Wednesday, February 23, 2011

A GIFT IDEA FOR A “CLOTHESLINE” WALL-HANGING MADE FOR A CHILD


The inspiration
You know, grandmaS by now. I'm always looking for simple ways to make great gifts for my granddaughters, and I spend hours searching the web for ideas. But, I don't just copy something I find out there in "blogland." I like to modify the gift items I read about and make my own designs. When I draw up my needlework patterns, I have several ideas in mind. First, it has to be simple to make. I'm not a person to spend 200 hours making a gift. There just isn't enough time in my busy schedule to allow for that. Besides, I'd get bored long before the 200 hours and give up. My second idea is that I want to be creative. I want my needlework product to look, at least, slightly different than just about anything that my son and daughter-in-law might find for their girls in most department stores. Third, whenever possible, I want the handmade items to be personalized, so that the girls will appreciate and keep the gifts that their grandma made for them for a long time.

So, here's a design that I think everyone will be happy with. It's a great wall-decoration for a child's room and easy to make. In my opinion, wall-hangings are a wonderful display item because they have a lot decorative impact while taking up absolutely no floor or shelf space. So, almost any room could have space for a wall-hanging. Thus, my inspiration for this gift. It’s a personalized wall-hanging that would look nice on the wall beside a child's bed.

The pattern
Here's the simple design. Basically, it's 5 to 10 fabric rectangles folded over to form square pockets with a tiny flap. The squares are 7 inches on the side. The additions to the simple pocket are a crocheted edge and embroidery. All you have to do is find a nice piece of fabric - whatever you like or have on hand - and crochet around the bottom three sides and around the edges of the flap. The fabric should be very heavy or crisply starched to help it keep its form.  (I’ve made the pockets from fabric salvaged from old blue jeans – dark blue material for the 4-year old and lighter blue for the toddler.)

Now, you may be thinking: "Why would there be 5 to 10 pockets?" Well, it all depends on how many you want to work with. There can be fewer or more pockets, depending on your own design. Both of my wall-hangings will be just 6 squares. One will have the 2 end pockets embroidered with simple hearts and flowers and the middle 4 will be the letters of my oldest granddaughter's name - I R I S. See the drawing that I made of the wall-hanging. The other wall-hanging is also 6 squares but with a moon and stars motif on the ends and the middle 4 with the younger girl's name - M Y R A.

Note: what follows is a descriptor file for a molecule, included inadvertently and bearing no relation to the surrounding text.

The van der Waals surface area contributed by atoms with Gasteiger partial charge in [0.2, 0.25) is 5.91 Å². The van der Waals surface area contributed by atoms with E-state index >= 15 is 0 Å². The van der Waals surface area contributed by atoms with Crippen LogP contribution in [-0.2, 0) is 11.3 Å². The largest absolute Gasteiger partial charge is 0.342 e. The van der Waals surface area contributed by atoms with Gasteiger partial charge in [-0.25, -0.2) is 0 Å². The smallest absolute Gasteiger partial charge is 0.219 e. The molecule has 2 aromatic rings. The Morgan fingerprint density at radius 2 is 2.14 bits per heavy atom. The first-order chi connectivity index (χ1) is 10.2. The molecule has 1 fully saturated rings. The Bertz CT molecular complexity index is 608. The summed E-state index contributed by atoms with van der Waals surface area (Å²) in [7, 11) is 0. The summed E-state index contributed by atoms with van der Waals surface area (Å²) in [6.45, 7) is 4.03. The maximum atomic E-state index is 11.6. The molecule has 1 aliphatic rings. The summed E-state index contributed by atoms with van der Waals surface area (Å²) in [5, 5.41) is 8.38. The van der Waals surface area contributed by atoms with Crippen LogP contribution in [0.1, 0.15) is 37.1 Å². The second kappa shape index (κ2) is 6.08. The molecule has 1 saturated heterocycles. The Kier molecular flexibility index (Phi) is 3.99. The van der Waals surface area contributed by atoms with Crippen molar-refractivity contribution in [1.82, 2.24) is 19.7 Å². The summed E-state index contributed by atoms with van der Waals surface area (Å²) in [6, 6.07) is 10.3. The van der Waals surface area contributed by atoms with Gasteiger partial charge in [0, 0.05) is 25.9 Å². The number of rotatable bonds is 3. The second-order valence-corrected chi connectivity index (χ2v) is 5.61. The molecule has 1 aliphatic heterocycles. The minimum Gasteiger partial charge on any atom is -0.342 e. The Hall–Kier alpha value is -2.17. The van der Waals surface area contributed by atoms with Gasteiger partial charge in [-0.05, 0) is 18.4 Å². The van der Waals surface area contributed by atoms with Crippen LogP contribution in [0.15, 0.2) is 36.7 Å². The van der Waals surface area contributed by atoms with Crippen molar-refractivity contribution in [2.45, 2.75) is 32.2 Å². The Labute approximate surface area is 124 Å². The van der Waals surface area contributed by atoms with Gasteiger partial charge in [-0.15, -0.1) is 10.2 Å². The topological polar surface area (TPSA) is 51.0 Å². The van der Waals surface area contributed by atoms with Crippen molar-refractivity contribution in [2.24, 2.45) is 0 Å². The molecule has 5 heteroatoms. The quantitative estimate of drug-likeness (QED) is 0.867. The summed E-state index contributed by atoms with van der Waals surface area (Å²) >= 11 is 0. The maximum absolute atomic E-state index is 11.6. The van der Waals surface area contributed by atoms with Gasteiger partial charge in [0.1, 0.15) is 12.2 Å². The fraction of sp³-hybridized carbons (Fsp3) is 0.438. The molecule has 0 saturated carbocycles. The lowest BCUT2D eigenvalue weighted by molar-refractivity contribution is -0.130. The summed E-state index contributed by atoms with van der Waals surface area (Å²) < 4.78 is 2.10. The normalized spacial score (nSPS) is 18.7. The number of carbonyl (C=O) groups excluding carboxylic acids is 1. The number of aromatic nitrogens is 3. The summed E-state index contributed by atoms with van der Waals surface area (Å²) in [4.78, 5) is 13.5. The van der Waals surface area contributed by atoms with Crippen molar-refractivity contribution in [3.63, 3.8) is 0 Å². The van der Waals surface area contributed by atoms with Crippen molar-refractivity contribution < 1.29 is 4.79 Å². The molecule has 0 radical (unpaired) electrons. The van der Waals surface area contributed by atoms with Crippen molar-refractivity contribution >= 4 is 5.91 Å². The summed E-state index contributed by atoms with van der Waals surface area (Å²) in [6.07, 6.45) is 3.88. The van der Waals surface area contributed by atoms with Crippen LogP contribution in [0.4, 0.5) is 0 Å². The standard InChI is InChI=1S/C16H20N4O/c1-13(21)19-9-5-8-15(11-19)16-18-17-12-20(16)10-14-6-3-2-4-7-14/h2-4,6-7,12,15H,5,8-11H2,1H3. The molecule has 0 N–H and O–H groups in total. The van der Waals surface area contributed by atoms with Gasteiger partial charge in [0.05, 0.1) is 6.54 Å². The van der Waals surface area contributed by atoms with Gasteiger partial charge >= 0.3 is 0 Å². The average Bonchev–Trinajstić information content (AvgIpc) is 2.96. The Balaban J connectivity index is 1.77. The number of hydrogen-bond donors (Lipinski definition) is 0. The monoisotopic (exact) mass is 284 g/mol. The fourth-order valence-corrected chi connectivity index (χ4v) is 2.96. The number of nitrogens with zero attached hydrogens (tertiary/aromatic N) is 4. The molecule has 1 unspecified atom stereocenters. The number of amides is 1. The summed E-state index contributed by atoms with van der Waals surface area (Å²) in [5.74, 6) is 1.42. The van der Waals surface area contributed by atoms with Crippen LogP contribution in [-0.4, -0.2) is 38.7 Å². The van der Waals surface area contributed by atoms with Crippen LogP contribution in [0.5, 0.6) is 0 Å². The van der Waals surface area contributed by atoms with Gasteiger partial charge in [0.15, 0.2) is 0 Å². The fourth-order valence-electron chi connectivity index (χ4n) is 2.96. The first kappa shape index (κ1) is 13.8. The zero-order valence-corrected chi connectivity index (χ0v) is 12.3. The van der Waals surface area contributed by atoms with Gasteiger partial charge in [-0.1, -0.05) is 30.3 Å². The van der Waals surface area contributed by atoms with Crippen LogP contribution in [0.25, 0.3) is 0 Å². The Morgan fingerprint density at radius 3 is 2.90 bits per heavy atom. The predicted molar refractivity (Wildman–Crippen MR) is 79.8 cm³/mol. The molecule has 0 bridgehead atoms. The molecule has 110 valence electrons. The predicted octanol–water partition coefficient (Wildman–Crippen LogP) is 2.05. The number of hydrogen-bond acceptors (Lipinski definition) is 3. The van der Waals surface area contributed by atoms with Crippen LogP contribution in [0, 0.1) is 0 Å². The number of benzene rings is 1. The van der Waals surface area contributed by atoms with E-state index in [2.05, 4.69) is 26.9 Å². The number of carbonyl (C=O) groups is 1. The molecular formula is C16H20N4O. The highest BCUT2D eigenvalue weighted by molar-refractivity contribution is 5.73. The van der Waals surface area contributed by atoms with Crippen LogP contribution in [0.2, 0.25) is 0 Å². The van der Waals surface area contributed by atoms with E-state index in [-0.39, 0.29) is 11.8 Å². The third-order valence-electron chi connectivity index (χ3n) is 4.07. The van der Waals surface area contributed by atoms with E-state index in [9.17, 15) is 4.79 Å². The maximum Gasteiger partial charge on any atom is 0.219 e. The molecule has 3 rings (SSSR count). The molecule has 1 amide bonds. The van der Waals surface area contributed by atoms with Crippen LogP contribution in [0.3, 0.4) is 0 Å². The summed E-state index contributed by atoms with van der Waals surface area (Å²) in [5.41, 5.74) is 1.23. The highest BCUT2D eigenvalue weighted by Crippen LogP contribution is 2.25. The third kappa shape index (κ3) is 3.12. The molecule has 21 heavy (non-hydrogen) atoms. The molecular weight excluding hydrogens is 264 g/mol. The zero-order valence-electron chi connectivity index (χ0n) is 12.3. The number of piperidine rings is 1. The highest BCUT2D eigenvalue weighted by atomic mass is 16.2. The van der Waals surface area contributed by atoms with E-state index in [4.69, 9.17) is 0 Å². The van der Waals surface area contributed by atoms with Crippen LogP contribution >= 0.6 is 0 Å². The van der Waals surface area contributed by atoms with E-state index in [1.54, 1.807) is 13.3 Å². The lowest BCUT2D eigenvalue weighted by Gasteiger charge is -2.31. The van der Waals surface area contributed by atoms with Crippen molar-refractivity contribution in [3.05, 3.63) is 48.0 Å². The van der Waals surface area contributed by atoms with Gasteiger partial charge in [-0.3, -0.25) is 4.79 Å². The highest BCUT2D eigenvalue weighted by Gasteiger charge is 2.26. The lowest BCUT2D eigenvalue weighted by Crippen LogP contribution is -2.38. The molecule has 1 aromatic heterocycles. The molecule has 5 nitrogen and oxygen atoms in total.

The pockets will be hung on a “clothesline” that is really a braided cord, made with heavy weight cotton rug yarn. Your own pattern could call for any number of squares and combination of alphabet letters and/or tiny figures. If the embroidery is more than what you want to do, you could also applique the letters along with whatever other decorative motif you want on the pockets. This project would be just as good for boys if it included elements that boys tend to find attractive – like dogs, cars, “wooden” blocks, etc.

When all the square pockets are sewn, crocheted, and embroidered, string them along the clothesline with brightly painted wooden clothes pins. Make knots in the clothesline to indicate just where each square should go. The knots are also a decorative touch, done in rug yarn in a contrasting color and tied on the line. Without the knots, the pockets would almost always be replaced on the line haphazardly and, thus, lose their orderly charm. The ends of clothesline cord are tied around small screws and fastened to the wall. You could, of course, use any kind of wall screw. But I plan to use something attractive like the kind that hold back drapery ties.


Notes
- Since the whole project is a pin-up creation, the child will be able to easily remove the pockets from the line and pin them up again. The idea, of course, is for the child to open the pockets and place some small items there. Then the pockets would be closed-up with the “treasures” inside, and and pinned up again to the line.

- You might like to include some tiny surprises already hidden in the pockets when you give the gift.

- Though not seen in the drawing, you may want to add buttons or ties to the flaps on the pockets as another decorative feature.

Related posts:
MAKING HEART-SHAPED PILLOWS FOR LITTLE GIRLS
CREATE A PERSONALIZED, EMBROIDERED PICTURE FOR A CHILD.
MAKE A FAMILY MEMORY BOX
A LOT CAN BE SAID ABOUT A GOOD SCARF.
DOING HANDICRAFTS IS USEFUL AND FUN.


 

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